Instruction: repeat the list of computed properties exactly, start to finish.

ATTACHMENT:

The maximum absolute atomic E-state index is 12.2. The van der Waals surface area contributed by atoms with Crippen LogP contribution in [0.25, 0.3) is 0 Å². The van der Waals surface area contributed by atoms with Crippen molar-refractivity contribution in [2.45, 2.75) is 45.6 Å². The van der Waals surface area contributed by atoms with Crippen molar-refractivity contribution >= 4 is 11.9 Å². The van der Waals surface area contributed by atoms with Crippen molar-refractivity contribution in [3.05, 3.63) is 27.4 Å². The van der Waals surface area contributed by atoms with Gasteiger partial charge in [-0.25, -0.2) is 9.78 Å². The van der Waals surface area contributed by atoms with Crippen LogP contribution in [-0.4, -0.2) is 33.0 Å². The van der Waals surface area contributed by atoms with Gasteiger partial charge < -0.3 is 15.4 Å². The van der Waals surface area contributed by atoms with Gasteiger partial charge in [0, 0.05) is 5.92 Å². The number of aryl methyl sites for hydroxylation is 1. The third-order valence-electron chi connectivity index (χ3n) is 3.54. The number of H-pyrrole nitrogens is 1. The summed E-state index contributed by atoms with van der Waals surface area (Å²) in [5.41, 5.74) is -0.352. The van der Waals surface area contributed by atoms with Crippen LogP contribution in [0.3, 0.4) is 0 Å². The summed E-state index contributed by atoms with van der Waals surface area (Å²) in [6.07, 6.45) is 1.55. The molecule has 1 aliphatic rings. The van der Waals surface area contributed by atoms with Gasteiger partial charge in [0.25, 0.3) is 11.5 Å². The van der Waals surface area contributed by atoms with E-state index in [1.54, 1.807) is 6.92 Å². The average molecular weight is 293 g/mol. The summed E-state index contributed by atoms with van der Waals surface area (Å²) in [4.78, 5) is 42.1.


The maximum absolute atomic E-state index is 12.2. The van der Waals surface area contributed by atoms with Crippen LogP contribution in [0.25, 0.3) is 0 Å². The van der Waals surface area contributed by atoms with Crippen molar-refractivity contribution in [2.45, 2.75) is 45.6 Å². The van der Waals surface area contributed by atoms with Crippen molar-refractivity contribution >= 4 is 11.9 Å². The van der Waals surface area contributed by atoms with Crippen molar-refractivity contribution in [3.05, 3.63) is 27.4 Å². The van der Waals surface area contributed by atoms with Gasteiger partial charge in [-0.25, -0.2) is 9.78 Å². The van der Waals surface area contributed by atoms with Crippen LogP contribution in [-0.4, -0.2) is 33.0 Å². The van der Waals surface area contributed by atoms with Gasteiger partial charge < -0.3 is 15.4 Å². The van der Waals surface area contributed by atoms with Gasteiger partial charge in [0, 0.05) is 5.92 Å². The number of aryl methyl sites for hydroxylation is 1. The third-order valence-electron chi connectivity index (χ3n) is 3.54. The number of H-pyrrole nitrogens is 1. The summed E-state index contributed by atoms with van der Waals surface area (Å²) in [5.41, 5.74) is -0.352. The van der Waals surface area contributed by atoms with Crippen LogP contribution in [0.3, 0.4) is 0 Å². The summed E-state index contributed by atoms with van der Waals surface area (Å²) in [6.07, 6.45) is 1.55. The molecule has 1 aliphatic rings. The van der Waals surface area contributed by atoms with Gasteiger partial charge in [0.25, 0.3) is 11.5 Å². The van der Waals surface area contributed by atoms with E-state index in [1.54, 1.807) is 6.92 Å². The average molecular weight is 293 g/mol. The summed E-state index contributed by atoms with van der Waals surface area (Å²) in [4.78, 5) is 42.1.